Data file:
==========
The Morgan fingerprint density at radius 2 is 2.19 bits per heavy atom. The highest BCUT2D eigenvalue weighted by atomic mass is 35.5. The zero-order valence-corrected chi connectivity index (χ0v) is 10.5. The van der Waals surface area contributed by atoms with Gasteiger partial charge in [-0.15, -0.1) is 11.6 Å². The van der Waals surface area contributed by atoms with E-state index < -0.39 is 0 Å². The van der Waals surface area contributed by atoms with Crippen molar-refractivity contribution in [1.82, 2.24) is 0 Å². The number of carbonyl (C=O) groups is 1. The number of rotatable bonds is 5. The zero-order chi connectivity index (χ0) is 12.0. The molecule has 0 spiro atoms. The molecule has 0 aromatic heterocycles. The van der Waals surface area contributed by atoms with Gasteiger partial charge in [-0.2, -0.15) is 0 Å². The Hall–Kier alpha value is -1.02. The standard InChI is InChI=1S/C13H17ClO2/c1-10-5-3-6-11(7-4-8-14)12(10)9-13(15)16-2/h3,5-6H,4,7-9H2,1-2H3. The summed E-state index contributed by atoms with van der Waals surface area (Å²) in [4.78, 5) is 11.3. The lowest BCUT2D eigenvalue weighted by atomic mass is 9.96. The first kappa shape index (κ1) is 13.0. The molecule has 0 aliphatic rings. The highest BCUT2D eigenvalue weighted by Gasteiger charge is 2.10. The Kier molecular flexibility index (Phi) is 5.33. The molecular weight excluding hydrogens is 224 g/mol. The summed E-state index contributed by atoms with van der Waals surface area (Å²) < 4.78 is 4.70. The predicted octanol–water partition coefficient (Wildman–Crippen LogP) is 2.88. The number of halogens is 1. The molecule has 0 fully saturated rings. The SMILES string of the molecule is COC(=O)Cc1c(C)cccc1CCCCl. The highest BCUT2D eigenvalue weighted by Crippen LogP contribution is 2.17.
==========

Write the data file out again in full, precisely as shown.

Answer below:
The Morgan fingerprint density at radius 2 is 2.19 bits per heavy atom. The highest BCUT2D eigenvalue weighted by atomic mass is 35.5. The zero-order valence-corrected chi connectivity index (χ0v) is 10.5. The van der Waals surface area contributed by atoms with Gasteiger partial charge in [-0.15, -0.1) is 11.6 Å². The van der Waals surface area contributed by atoms with E-state index < -0.39 is 0 Å². The van der Waals surface area contributed by atoms with Crippen molar-refractivity contribution in [1.82, 2.24) is 0 Å². The number of carbonyl (C=O) groups is 1. The number of rotatable bonds is 5. The zero-order chi connectivity index (χ0) is 12.0. The molecule has 0 spiro atoms. The molecule has 0 aromatic heterocycles. The van der Waals surface area contributed by atoms with Gasteiger partial charge in [-0.2, -0.15) is 0 Å². The Hall–Kier alpha value is -1.02. The standard InChI is InChI=1S/C13H17ClO2/c1-10-5-3-6-11(7-4-8-14)12(10)9-13(15)16-2/h3,5-6H,4,7-9H2,1-2H3. The summed E-state index contributed by atoms with van der Waals surface area (Å²) in [4.78, 5) is 11.3. The lowest BCUT2D eigenvalue weighted by atomic mass is 9.96. The first kappa shape index (κ1) is 13.0. The molecule has 0 aliphatic rings. The highest BCUT2D eigenvalue weighted by Gasteiger charge is 2.10. The Kier molecular flexibility index (Phi) is 5.33. The molecular weight excluding hydrogens is 224 g/mol. The summed E-state index contributed by atoms with van der Waals surface area (Å²) < 4.78 is 4.70. The predicted octanol–water partition coefficient (Wildman–Crippen LogP) is 2.88. The number of halogens is 1. The molecule has 0 fully saturated rings. The SMILES string of the molecule is COC(=O)Cc1c(C)cccc1CCCCl. The highest BCUT2D eigenvalue weighted by Crippen LogP contribution is 2.17.